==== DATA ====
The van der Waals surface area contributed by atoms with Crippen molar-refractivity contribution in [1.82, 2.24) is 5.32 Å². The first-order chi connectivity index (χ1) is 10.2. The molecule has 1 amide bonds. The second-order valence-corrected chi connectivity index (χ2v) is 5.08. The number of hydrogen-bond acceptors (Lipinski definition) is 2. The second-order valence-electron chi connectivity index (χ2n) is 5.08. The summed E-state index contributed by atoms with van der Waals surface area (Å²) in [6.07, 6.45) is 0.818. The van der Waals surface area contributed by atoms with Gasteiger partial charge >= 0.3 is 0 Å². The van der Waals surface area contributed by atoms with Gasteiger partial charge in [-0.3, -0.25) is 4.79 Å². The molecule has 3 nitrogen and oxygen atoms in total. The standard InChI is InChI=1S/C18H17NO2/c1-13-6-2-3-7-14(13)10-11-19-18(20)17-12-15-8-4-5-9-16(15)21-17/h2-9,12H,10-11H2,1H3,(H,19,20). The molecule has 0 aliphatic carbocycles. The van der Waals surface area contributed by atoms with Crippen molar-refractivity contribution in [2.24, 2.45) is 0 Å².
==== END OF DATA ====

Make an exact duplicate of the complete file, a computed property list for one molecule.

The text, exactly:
The van der Waals surface area contributed by atoms with Crippen molar-refractivity contribution in [1.82, 2.24) is 5.32 Å². The first-order chi connectivity index (χ1) is 10.2. The molecule has 1 amide bonds. The second-order valence-corrected chi connectivity index (χ2v) is 5.08. The number of hydrogen-bond acceptors (Lipinski definition) is 2. The second-order valence-electron chi connectivity index (χ2n) is 5.08. The summed E-state index contributed by atoms with van der Waals surface area (Å²) in [6.07, 6.45) is 0.818. The van der Waals surface area contributed by atoms with Gasteiger partial charge >= 0.3 is 0 Å². The van der Waals surface area contributed by atoms with Gasteiger partial charge in [-0.3, -0.25) is 4.79 Å². The molecule has 3 nitrogen and oxygen atoms in total. The standard InChI is InChI=1S/C18H17NO2/c1-13-6-2-3-7-14(13)10-11-19-18(20)17-12-15-8-4-5-9-16(15)21-17/h2-9,12H,10-11H2,1H3,(H,19,20). The molecule has 0 aliphatic carbocycles. The van der Waals surface area contributed by atoms with Crippen molar-refractivity contribution in [2.24, 2.45) is 0 Å².